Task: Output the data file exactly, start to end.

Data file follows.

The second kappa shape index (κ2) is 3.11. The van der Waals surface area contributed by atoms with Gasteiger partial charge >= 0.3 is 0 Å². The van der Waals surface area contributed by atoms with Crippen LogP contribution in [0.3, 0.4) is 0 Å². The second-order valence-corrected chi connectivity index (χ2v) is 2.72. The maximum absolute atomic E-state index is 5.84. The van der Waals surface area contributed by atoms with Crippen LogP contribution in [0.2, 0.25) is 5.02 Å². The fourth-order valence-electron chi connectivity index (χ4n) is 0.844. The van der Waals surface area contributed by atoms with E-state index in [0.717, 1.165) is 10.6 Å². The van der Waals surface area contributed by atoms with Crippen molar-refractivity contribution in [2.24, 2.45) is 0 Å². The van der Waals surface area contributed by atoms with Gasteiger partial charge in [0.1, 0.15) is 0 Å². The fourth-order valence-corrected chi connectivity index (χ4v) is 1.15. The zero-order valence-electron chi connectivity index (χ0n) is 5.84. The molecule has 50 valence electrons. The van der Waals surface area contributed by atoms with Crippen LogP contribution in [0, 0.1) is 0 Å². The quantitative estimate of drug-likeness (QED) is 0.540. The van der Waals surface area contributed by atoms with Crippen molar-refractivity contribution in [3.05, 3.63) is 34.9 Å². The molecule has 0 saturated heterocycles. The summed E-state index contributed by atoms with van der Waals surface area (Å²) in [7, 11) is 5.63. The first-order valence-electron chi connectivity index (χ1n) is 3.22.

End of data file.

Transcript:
The second kappa shape index (κ2) is 3.11. The van der Waals surface area contributed by atoms with Gasteiger partial charge >= 0.3 is 0 Å². The van der Waals surface area contributed by atoms with Crippen LogP contribution in [0.3, 0.4) is 0 Å². The second-order valence-corrected chi connectivity index (χ2v) is 2.72. The maximum absolute atomic E-state index is 5.84. The van der Waals surface area contributed by atoms with Crippen LogP contribution in [0.2, 0.25) is 5.02 Å². The fourth-order valence-electron chi connectivity index (χ4n) is 0.844. The van der Waals surface area contributed by atoms with E-state index in [0.717, 1.165) is 10.6 Å². The van der Waals surface area contributed by atoms with Crippen molar-refractivity contribution in [2.24, 2.45) is 0 Å². The van der Waals surface area contributed by atoms with Gasteiger partial charge in [0.1, 0.15) is 0 Å². The fourth-order valence-corrected chi connectivity index (χ4v) is 1.15. The zero-order valence-electron chi connectivity index (χ0n) is 5.84. The molecule has 50 valence electrons. The van der Waals surface area contributed by atoms with Crippen LogP contribution in [0, 0.1) is 0 Å². The quantitative estimate of drug-likeness (QED) is 0.540. The van der Waals surface area contributed by atoms with Crippen molar-refractivity contribution in [3.05, 3.63) is 34.9 Å². The molecule has 0 saturated heterocycles. The summed E-state index contributed by atoms with van der Waals surface area (Å²) in [7, 11) is 5.63. The first-order valence-electron chi connectivity index (χ1n) is 3.22.